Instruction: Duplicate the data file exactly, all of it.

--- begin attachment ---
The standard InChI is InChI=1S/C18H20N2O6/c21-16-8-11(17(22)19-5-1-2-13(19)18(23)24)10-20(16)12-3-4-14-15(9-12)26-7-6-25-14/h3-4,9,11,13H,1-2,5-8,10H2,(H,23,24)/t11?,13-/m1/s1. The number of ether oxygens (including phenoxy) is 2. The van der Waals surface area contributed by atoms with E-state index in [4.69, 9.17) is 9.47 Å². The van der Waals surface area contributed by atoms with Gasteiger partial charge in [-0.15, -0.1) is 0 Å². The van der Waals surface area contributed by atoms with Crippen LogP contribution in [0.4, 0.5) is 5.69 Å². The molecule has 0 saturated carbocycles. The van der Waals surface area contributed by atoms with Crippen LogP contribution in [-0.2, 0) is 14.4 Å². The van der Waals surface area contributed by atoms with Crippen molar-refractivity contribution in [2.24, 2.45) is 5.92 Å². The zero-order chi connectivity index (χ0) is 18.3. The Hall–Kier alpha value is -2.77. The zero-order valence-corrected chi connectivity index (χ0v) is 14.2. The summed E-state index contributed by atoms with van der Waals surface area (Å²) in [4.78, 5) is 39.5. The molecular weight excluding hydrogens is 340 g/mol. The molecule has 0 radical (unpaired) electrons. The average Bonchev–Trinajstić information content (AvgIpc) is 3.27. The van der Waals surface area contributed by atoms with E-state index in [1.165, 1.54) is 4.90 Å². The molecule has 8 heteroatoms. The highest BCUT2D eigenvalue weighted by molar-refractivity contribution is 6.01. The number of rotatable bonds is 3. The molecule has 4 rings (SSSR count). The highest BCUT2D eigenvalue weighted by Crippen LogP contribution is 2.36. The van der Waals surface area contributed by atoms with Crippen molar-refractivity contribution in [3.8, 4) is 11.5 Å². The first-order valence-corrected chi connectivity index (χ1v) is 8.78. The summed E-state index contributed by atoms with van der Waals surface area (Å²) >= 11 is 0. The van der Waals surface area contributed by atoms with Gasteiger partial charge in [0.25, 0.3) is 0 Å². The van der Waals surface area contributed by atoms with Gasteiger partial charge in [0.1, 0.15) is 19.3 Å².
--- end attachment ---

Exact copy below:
The standard InChI is InChI=1S/C18H20N2O6/c21-16-8-11(17(22)19-5-1-2-13(19)18(23)24)10-20(16)12-3-4-14-15(9-12)26-7-6-25-14/h3-4,9,11,13H,1-2,5-8,10H2,(H,23,24)/t11?,13-/m1/s1. The number of ether oxygens (including phenoxy) is 2. The van der Waals surface area contributed by atoms with E-state index in [4.69, 9.17) is 9.47 Å². The van der Waals surface area contributed by atoms with Gasteiger partial charge in [-0.15, -0.1) is 0 Å². The van der Waals surface area contributed by atoms with Crippen LogP contribution in [0.4, 0.5) is 5.69 Å². The molecule has 0 saturated carbocycles. The van der Waals surface area contributed by atoms with Crippen LogP contribution in [-0.2, 0) is 14.4 Å². The van der Waals surface area contributed by atoms with Crippen molar-refractivity contribution in [2.24, 2.45) is 5.92 Å². The zero-order chi connectivity index (χ0) is 18.3. The Hall–Kier alpha value is -2.77. The zero-order valence-corrected chi connectivity index (χ0v) is 14.2. The summed E-state index contributed by atoms with van der Waals surface area (Å²) in [4.78, 5) is 39.5. The molecular weight excluding hydrogens is 340 g/mol. The molecule has 0 radical (unpaired) electrons. The average Bonchev–Trinajstić information content (AvgIpc) is 3.27. The van der Waals surface area contributed by atoms with E-state index in [1.165, 1.54) is 4.90 Å². The molecule has 8 heteroatoms. The highest BCUT2D eigenvalue weighted by molar-refractivity contribution is 6.01. The number of rotatable bonds is 3. The molecule has 4 rings (SSSR count). The highest BCUT2D eigenvalue weighted by Crippen LogP contribution is 2.36. The van der Waals surface area contributed by atoms with Crippen molar-refractivity contribution in [3.8, 4) is 11.5 Å². The first-order valence-corrected chi connectivity index (χ1v) is 8.78. The summed E-state index contributed by atoms with van der Waals surface area (Å²) >= 11 is 0. The van der Waals surface area contributed by atoms with Gasteiger partial charge in [0.25, 0.3) is 0 Å². The van der Waals surface area contributed by atoms with Gasteiger partial charge in [0.1, 0.15) is 19.3 Å².